By Bryce J. Renninger | feelingsoblahg.blogspot.com October 6, 2010 at 9:38AM
After wowing audiences and critics with the understated but nonetheless absurd "The Maid (La nana)" on last year's festival rounds, Sebastián Silva is back to the big screen with his new film, "Old Cats (Gatos viejos)," co-directed and co-written with "The Maid" co-writer Pedro Peirano. In town for the film's NYFF World Premiere screenings on Friday and Saturday, Silva and Peirano answered questions from NYFF programmer Melissa Anderson and an enthusiastic audience of critics and reporters.
"Old Cats," whose story resides in the cramped confines of the eighth floor apartment of Isadora (Bélgica Castro), a widowed and re-married matriarch, and her husband Enrique (Castro's real-life husband Alejandro Sieveking), focuses on the all-too-real relationship between the old couple and Isadora's daughter Rosario (Claudia Celedón) and her girlfriend Hugo (Catalina Saavedra). Rosario and Hugo intend to sign over Isadora's power of attorney so that they can invest in and sell organic healing soaps. All the while, Isadora and Enrique intend on hiding Isadora's growing senility, and Rosario and Hugo are focused on their own ulterior motives. "Old Cats" continues the filmmakers' trend of nailing a tonal mix of intimate dark humor and tragedy.
Silva and Peirano, no strangers to collaboration, noted their partnership's impact on the film's tone, which Anderson likened to a domestic thriller. Said Silva, "I'm a dyslexic filmmaker. I'm spontaneous, intuitive, daring...We make a good team." Agreeing, Peirano, speaking through a translator, noted that Silva puts characters in sticky situations, and it's Peirano's responsibility to get them out of their troubles. Regarding the tone, Peirano gave respect to one of his favorite filmmakers (though admittedly not his favorite), Alfred Hitchcock, "We were more inspired by the life of Hitchcock than his films. Hitchcock was more afraid of stairs than foreign thrillers."
Following a question asking about working with the three well-known South American actresses that star in the film, the filmmakers were thankful to be in their good company; "We're all good friends," they said. They both noted, though, that they were dealing with two generations of actresses. Castro, who is 92 years old, "never really improvised. We had to shoot this film in fifteen days, and we often couldn't go at her pace." On set, Castro would ask what her characters lines were in a given situation, to which Silva would reply "I don't know. Whatever you think the character would say. Just react."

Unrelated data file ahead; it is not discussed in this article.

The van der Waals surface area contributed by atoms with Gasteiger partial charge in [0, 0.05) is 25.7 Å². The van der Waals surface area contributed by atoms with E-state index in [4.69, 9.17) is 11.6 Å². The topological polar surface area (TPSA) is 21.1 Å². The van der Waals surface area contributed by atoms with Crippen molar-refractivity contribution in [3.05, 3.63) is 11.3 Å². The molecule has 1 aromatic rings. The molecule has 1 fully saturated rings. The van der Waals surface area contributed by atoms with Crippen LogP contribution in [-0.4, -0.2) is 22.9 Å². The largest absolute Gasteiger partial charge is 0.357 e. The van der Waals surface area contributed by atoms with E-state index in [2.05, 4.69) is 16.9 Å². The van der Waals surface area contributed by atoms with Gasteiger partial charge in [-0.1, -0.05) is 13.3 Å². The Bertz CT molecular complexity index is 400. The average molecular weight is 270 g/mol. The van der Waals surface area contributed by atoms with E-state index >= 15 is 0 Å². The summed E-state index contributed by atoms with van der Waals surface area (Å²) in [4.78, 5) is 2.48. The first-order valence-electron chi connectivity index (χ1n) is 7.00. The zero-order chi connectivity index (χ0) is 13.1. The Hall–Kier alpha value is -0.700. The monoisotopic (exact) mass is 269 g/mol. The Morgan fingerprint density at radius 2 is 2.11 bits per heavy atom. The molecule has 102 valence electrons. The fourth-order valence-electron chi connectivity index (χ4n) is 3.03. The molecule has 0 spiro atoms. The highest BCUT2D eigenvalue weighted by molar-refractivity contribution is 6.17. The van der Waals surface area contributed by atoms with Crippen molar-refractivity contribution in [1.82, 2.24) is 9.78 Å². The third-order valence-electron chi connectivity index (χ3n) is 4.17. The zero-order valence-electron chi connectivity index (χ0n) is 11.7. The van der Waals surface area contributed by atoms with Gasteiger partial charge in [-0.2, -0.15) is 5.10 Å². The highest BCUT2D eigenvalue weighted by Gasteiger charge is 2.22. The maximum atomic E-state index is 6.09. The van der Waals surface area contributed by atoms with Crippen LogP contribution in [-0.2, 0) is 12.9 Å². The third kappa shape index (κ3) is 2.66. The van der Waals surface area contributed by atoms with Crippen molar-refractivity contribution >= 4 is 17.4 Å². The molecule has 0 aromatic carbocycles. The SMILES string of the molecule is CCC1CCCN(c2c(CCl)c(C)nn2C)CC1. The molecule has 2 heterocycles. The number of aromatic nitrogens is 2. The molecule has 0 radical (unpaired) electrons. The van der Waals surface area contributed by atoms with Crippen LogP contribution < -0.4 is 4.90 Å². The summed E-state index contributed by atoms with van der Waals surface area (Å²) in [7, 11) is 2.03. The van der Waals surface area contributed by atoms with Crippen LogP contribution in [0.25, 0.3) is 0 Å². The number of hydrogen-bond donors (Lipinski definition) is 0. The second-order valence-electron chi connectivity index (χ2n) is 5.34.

Silva took an opportunity to critique the film's classification by the NYFF as a gay/lesbian title. He doesn't see this film as part of the greater field of LGBT cinema, because this film documents "the remnants of the discussions of homophobia in this family. They don't make a big deal about it, because they've already talked about it." In fact, responding to Anderson's questions about telling close-up stories about families, Silva noted that this style allowed the characters "to be themselves with no boundaries at all. It's so strong and raw that they almost become stereotypes, but within a family, you can represent a whole society."
As Anderson pointed out, though, like "The Maid," perhaps the strongest, most present character in "Old Cats" is the home. In "The Maid," the filmmakers used Silva's own home, currently still his father's; for "Old Cats," they used Castro and Sieveking's small apartment. When the elevator in the building actually broke, they asked Castro what she would do. She told them she was stuck, and it was written into the script. It is the filmmakers' goal, Silva said, "to find locations that are lived-in...They spent thirty years in that apartment. We got data for the story by talking to them. The way they wake up, the duvet cover, everything is theirs. An independent film crew invaded their house, torturing their cats." The titular characters are both the old couple and the stars' "morbidly obese" felines, which add even more claustrophobia and chaos to the familial relations. One hopes, though, that PETA doesn't get wind of the filmmakers' treatment of the cats in order to get them to be more lively. "We'd say it wasn't harming them to their owners, but behind the scenes, we'd be like 'I think we might be harming them.'" The cats finished the film unscathed; the thrill of watching "Old Cats," though, is wondering how much the film's characters, through their dramatic day in Isadora's apartment, are affected by the ups-and-downs of family life when families grow old together.